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Unformatted text preview: EECS 501 COUNTABLE VS. UNCOUNTABLE SETS Fall 2001 DEF: A set is finite if it has a finite number of elements. DEF: Two sets A, B are in onetoone correspondence (11) if there exists a 11 mapping between elements of A and elements of B . NOTE: Two finite sets are 11 IFF they have same number of elements. EX: { a, b, c . . . z } and { 101 , 102 . . . 126 } are 11 (26 elements each). NOTE: An infinite set can be 11 with a proper subset of itself: A = { 1 , 2 , 3 , 4 . . . } and B = { 2 , 4 , 6 , 8 . . . } are 11: Mapping b = 2 a . Z = { . . . 2 , 1 , , 1 , 2 . . . } and Y = Z + = { 1 , 2 , 3 . . . } are 11: 11 Mapping: z = y/ 2 if y is even; z = (1 y ) / 2 if y is odd. DEF: A set is countably infinite IFF it is 11 with { integers } . i.e.: You can count the elements of the set (this may take forever!). EX: { even integers } and { odd integers } are countably infinite. DEF: A set is countable IFF it is either finite or countably infinite. NOTE: A set is countable IFF it is 11 with another countable set. THM: The set of lattice points Z 2 = { ( i, j ) : i, j { integers }} is countable....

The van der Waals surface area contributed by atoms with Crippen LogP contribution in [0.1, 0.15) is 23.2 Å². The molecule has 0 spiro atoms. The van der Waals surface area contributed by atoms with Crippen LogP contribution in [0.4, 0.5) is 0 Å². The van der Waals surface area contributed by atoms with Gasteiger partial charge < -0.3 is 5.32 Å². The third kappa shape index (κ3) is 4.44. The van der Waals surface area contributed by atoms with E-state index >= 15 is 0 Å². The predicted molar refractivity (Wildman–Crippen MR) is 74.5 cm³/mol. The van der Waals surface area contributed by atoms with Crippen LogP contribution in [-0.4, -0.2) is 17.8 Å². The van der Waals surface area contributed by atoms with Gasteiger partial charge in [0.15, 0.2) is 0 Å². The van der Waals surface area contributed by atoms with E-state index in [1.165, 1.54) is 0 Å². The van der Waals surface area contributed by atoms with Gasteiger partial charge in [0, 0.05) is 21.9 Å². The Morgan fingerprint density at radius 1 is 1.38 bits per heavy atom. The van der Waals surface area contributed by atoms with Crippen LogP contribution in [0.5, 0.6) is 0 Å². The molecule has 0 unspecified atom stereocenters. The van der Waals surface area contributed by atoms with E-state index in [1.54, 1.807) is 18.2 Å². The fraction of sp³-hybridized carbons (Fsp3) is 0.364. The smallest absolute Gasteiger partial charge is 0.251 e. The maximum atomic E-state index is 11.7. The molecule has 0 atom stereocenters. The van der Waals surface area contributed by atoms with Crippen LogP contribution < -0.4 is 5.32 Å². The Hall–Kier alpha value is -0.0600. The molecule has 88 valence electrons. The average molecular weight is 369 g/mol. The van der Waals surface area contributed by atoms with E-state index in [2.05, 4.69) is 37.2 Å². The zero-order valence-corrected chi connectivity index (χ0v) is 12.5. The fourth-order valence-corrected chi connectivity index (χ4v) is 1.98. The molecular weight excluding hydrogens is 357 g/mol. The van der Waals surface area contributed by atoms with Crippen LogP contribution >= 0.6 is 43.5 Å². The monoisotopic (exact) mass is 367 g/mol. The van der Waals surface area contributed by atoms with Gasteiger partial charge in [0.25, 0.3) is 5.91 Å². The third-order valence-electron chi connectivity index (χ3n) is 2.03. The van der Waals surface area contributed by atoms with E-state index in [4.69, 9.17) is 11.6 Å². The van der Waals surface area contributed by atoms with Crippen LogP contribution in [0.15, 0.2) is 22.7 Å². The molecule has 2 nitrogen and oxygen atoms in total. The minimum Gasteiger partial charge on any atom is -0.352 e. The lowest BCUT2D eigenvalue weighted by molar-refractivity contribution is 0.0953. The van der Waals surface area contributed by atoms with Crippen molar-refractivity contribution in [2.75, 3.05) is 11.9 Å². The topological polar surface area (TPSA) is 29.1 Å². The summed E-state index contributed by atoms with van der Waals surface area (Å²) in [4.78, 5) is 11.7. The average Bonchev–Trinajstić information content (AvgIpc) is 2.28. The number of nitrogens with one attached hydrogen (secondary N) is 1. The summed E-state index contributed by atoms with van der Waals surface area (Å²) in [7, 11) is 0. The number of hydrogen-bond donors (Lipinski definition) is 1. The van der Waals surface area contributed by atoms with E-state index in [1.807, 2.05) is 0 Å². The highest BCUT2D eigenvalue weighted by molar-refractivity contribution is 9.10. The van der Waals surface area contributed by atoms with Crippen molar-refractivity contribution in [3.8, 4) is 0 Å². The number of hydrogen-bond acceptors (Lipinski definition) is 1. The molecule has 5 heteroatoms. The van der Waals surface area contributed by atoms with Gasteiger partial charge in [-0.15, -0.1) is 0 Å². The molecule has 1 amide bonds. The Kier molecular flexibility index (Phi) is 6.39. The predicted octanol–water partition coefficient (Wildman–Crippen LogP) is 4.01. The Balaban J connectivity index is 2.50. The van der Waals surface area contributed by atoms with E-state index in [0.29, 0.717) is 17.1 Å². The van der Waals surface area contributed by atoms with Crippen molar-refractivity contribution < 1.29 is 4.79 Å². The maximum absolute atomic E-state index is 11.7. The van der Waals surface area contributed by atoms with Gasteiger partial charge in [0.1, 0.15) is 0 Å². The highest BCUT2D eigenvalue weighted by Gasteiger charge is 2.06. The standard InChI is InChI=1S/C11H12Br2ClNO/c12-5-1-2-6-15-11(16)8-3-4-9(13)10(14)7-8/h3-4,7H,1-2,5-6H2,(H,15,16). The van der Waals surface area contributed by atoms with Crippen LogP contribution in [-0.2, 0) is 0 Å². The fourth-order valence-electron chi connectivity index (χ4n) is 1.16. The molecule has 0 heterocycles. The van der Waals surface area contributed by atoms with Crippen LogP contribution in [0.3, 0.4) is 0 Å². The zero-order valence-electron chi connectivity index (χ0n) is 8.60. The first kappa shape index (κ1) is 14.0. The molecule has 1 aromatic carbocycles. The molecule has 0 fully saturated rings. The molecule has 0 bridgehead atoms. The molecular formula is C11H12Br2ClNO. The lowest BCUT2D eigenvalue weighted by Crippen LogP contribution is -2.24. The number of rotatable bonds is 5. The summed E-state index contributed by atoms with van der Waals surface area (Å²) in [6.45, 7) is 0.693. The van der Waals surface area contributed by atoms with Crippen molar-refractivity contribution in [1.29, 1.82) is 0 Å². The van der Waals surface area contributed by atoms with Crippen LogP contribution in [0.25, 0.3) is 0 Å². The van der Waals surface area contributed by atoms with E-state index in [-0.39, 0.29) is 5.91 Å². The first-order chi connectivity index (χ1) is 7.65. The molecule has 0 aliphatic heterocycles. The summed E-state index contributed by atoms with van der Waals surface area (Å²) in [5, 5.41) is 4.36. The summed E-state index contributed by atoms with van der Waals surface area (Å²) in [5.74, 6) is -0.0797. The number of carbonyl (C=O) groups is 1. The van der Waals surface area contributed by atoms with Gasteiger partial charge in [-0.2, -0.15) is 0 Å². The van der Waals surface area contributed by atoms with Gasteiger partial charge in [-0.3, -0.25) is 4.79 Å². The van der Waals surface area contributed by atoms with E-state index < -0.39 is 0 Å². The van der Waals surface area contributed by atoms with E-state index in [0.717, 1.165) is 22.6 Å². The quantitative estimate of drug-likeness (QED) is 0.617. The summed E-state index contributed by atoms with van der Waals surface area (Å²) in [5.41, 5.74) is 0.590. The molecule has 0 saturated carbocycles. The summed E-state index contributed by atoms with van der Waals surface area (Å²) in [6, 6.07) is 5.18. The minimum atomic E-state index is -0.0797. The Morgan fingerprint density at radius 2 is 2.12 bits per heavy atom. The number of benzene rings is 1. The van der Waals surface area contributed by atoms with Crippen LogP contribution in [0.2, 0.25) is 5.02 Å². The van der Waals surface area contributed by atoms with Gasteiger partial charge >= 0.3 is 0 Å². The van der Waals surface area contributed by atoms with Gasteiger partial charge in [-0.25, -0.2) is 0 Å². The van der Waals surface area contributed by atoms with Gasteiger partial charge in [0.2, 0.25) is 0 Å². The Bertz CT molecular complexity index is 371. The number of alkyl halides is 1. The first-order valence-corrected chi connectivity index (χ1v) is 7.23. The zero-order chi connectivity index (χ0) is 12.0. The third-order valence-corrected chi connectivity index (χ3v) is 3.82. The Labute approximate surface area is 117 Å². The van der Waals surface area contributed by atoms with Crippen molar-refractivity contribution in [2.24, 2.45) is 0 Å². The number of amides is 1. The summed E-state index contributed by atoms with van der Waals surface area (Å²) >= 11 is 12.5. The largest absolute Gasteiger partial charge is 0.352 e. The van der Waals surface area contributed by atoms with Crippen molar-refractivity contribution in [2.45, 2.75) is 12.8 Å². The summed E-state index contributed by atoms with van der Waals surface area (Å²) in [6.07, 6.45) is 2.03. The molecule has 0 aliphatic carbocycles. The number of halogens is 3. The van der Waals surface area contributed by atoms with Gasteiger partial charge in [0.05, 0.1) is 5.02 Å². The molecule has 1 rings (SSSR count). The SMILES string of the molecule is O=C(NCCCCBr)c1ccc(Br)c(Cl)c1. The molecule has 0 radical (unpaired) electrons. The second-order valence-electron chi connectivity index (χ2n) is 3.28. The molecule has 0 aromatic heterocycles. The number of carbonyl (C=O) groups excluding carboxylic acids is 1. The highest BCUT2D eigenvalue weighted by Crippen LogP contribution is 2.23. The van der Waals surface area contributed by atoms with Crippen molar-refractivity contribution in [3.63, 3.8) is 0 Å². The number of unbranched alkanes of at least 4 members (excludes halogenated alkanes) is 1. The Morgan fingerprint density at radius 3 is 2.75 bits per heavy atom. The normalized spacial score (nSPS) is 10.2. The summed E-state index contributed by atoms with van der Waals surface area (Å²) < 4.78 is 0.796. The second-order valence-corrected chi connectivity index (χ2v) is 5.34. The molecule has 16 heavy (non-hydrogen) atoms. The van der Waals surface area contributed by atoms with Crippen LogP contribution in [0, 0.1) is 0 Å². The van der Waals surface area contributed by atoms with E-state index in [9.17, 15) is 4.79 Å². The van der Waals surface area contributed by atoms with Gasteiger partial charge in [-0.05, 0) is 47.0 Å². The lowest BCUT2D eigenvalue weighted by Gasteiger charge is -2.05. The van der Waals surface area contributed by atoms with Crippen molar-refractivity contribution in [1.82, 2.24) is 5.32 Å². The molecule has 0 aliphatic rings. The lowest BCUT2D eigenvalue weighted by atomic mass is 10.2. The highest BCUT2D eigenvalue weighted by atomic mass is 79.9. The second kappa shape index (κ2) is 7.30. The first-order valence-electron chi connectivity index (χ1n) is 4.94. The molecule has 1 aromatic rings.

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This note was uploaded on 07/22/2011 for the course EECS 370 taught by Professor Lehman during the Spring '10 term at University of Florida.
 Spring '10
 Lehman

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